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Financial Literacy

Financial Literacy

Home Finance Mortgages Getting the Best Mortgage

Getting the Best Mortgage

You cruise through Black Friday events on high and shop sample sales like a pro. How hard could this mortgage thing be, anyway?

Even if your shopping skills are stupendous, the stakes with mortgages are high. Tiny little differences in interest rates could mean tens of thousands or even hundreds of dollars more you'll have to pay over the 10-30 years you have your home loan.

And banks know you're shopping for the best deal, which is why they put their "door crasher" interest rates on their brochures, flyers, ads, and foreheads. The teeny tiny print at the bottom of the ad tells you that interest rates may vary.

And do they ever.

Sit down across from a smiling mortgage specialist at your local bank, and the rate you're quoted might not even be in the same universe as the rate lit up in lights outside the office.

What's going on? More importantly, how do you get a good deal?

The interest rate that banks quote in their ads is the "bait." That's the absolute lowest possible rate they're willing to offer (and usually don't offer). The goal is to get you in through the door so they can tempt you with visions of owning your own home—and so you'll sign on the dotted line.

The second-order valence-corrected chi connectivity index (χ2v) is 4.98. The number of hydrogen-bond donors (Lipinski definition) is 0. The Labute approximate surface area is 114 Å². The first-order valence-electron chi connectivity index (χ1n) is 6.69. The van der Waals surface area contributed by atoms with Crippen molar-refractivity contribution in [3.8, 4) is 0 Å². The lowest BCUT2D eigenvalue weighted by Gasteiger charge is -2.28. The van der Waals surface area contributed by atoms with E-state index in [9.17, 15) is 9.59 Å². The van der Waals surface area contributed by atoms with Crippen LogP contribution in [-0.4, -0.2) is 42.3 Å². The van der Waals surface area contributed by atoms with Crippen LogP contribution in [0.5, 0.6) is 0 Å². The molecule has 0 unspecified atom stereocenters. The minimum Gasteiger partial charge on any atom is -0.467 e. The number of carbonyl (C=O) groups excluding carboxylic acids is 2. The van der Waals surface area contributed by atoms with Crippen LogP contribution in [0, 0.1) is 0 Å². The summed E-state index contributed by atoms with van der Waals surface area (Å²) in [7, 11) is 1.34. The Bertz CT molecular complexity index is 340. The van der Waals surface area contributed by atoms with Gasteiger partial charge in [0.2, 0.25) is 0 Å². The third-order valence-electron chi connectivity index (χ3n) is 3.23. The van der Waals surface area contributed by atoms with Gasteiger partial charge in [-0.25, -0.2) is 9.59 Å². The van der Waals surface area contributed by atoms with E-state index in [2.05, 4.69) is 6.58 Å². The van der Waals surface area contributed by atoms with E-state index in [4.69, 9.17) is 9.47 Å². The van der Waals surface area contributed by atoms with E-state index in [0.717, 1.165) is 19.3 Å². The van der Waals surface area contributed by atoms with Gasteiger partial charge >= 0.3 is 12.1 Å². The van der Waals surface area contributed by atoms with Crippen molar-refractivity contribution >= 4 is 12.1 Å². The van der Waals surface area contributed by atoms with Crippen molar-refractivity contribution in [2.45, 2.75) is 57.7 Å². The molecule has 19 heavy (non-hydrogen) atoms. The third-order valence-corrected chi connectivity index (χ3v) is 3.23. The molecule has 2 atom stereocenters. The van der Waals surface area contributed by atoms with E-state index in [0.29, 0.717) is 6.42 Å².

There's no sample sale for mortgages (which is a good thing: who wants to be stuck with the leopard-print jumpsuit equivalent of a home loan?). But there are a few ways you can get the absolute lowest mortgage possible:

Getting a Good Deal

There's no sample sale for mortgages (which is a good thing: who wants to be stuck with the leopard-print jumpsuit equivalent of a home loan?). But there are a few ways you can get the absolute lowest mortgage possible:

  • Know your numbers. Use online shopping engines like bankrate.com, quickenloan.com, or lendingtree.com to find out what rates are possible (and where).
  • Put down a larger down payment. The more you can save up, the less loan you'll need. More money down also means a better rate.
  • Pay down your debts. Walking into a bank with few or no debts is like blood in the water in shark country. Bankers want to do business with someone like that and will play ball (financially speaking) to make it happen.
  • Improve your credit score. Pay down your debts, pay your bills on time, and fix any errors on your credit reports.
  • Choose your house wisely. If the value of your house is much higher than the size of loan you're trying to get, you're a lower risk to bankers and they may cut you a deal.
  • Work on that promotion. Having a good job with a good income helps. Even staying in your job and rising up in the ranks shows that you're a responsible adult and deserve a good rate (maybe leave out the fact that you like to watch cartoons and eat ice cream in your PJs).
  • Take out a shorter term loan. If you can repay the loan in ten years rather than thirty, that means the bank can get their money faster and they'll be willing to charge less interest (maybe).
  • Find people who will guarantee the loan. If your mom, dad, or granny are willing to act as guarantors, they're essentially saying they'll help out if you can't pay for some reason.
  • Choose your mortgage carefully. Compare the rates on fixed-rate, ARM, and other mortgages. Which gets you the best deal?
  • Think positive and repeat mantras. Make a wish for low rates when you blow out your birthday candle. It can't hurt.

Going in to get a mortgage is like going in for an interview for a really big job. Get ready ahead of time and bring in all the papers that show you can be trusted with hundreds of thousands of dollars.

Be sure to keep a straight face, too.

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